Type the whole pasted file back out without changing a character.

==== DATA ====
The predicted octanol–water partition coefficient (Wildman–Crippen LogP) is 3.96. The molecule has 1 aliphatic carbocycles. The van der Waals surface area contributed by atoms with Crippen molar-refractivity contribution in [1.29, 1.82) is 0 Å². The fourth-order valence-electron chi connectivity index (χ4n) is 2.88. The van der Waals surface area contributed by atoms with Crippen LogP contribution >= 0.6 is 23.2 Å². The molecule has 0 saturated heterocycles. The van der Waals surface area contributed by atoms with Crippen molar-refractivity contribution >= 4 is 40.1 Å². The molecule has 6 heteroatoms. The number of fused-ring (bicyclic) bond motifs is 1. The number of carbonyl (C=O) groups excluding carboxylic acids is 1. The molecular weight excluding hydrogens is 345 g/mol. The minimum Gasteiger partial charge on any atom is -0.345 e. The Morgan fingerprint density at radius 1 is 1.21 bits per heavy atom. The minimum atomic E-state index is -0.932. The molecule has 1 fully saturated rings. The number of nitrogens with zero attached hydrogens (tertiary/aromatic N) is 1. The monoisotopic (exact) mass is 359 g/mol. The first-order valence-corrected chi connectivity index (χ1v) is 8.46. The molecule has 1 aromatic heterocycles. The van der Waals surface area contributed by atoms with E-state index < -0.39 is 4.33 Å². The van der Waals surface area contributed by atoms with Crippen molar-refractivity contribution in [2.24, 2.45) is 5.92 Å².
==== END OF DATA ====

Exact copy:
The predicted octanol–water partition coefficient (Wildman–Crippen LogP) is 3.96. The molecule has 1 aliphatic carbocycles. The van der Waals surface area contributed by atoms with Crippen molar-refractivity contribution in [1.29, 1.82) is 0 Å². The fourth-order valence-electron chi connectivity index (χ4n) is 2.88. The van der Waals surface area contributed by atoms with Crippen LogP contribution >= 0.6 is 23.2 Å². The molecule has 0 saturated heterocycles. The van der Waals surface area contributed by atoms with Crippen molar-refractivity contribution >= 4 is 40.1 Å². The molecule has 6 heteroatoms. The number of fused-ring (bicyclic) bond motifs is 1. The number of carbonyl (C=O) groups excluding carboxylic acids is 1. The molecular weight excluding hydrogens is 345 g/mol. The minimum Gasteiger partial charge on any atom is -0.345 e. The Morgan fingerprint density at radius 1 is 1.21 bits per heavy atom. The minimum atomic E-state index is -0.932. The molecule has 1 fully saturated rings. The number of nitrogens with zero attached hydrogens (tertiary/aromatic N) is 1. The monoisotopic (exact) mass is 359 g/mol. The first-order valence-corrected chi connectivity index (χ1v) is 8.46. The molecule has 1 aromatic heterocycles. The van der Waals surface area contributed by atoms with E-state index < -0.39 is 4.33 Å². The van der Waals surface area contributed by atoms with Crippen molar-refractivity contribution in [2.24, 2.45) is 5.92 Å².